The second method in creating a levitation image requires more equipment and time but can sometimes yield more convincing results. For this method, you will need at least two images. One image will be of your subject resting on some object and the second image will be the same scene with no subject or object in the picture. You then combine certain parts of both images to create a new single image. The best way to do this is to have your camera set on a tripod focused on a certain area. Make sure your camera is set in manual mode and DO NOT move the camera once it is set up and ready to go. If your camera is in automatic mode, the focus may shift, the aperture may change, the ISO may change, or your shutter speed may fluctuate between images as well. You do not want this to happen as one image may be lighter or darker than the other image making the process of blending multiple images together more difficult, but not impossible. The benefit of this method is more realistic and creative images. Drawbacks of this method include the additional required equipment and the time required to edit the images in post.
I typically take a picture of the subject resting on an object first followed by the second photo with nothing in the scene. There is no real reason for doing this other than it reminds me to take that second shot before moving my camera. If you are doing this outside, make sure the images are taken relatively close in time as the changing angle of the sun can change the lighting of the scene. Although not absolutely necessary, I like to have my model wear clothing that drapes quite a bit. This helps to both cover up the object they are resting on and the draping fabric adds to the illusion that they are actually defying gravity. Other ways to increase the effect include dangling jewelry, hair down, etc. Once you have at least those two images, it is time to combine them in an editing program.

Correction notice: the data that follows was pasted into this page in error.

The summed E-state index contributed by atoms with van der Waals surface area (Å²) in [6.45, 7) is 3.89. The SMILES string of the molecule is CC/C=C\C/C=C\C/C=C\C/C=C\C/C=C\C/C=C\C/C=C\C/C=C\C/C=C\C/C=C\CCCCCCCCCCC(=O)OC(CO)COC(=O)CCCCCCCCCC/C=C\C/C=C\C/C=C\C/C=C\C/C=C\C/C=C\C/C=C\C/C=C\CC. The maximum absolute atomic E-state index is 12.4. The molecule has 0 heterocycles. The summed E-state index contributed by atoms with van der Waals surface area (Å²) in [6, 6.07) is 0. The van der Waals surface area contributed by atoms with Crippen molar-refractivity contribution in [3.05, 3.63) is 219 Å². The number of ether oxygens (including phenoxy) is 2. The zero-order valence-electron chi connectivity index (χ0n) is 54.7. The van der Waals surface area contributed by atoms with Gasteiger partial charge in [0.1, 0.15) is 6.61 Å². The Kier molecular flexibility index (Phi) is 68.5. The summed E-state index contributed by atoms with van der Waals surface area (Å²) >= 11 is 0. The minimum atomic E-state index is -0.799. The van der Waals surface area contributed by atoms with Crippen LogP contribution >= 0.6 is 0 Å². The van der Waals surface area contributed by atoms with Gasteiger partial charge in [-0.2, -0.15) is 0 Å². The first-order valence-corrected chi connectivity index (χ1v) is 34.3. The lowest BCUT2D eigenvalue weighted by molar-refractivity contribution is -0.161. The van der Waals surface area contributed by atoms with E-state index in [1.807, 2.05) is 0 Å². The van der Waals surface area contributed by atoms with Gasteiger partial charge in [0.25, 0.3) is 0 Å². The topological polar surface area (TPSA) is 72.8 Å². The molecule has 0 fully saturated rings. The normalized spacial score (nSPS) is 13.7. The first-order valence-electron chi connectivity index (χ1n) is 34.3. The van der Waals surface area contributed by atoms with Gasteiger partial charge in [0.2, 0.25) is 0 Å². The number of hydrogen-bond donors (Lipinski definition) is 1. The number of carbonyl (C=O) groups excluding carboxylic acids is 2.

Again, I use Photoshop CS4 but any editing program that will allow you to stack images together and create different layers will work. Open both of your images. In Photoshop, I place the image with the person resting on the object in a layer above the empty image and erase parts of the top image (levitating person) revealing the empty image below. If your camera was on a tripod, the images should match up perfectly. If you kept the camera in manual mode, the brightness, contrast, and color should be identical between the images as well. After removing the object used to rest on, touch up the photo as normal and combine (flatten or merge) the images together into one image. If you are working with an image where the levitating person or object casts a shadow on the ground, you can add that shadow back into the image making the image look very realistic. There are several ways to do this and I plan on having a tutorial on this topic in the future. The video for this post does go into a little detail on how to create a very simple shadow underneath an object.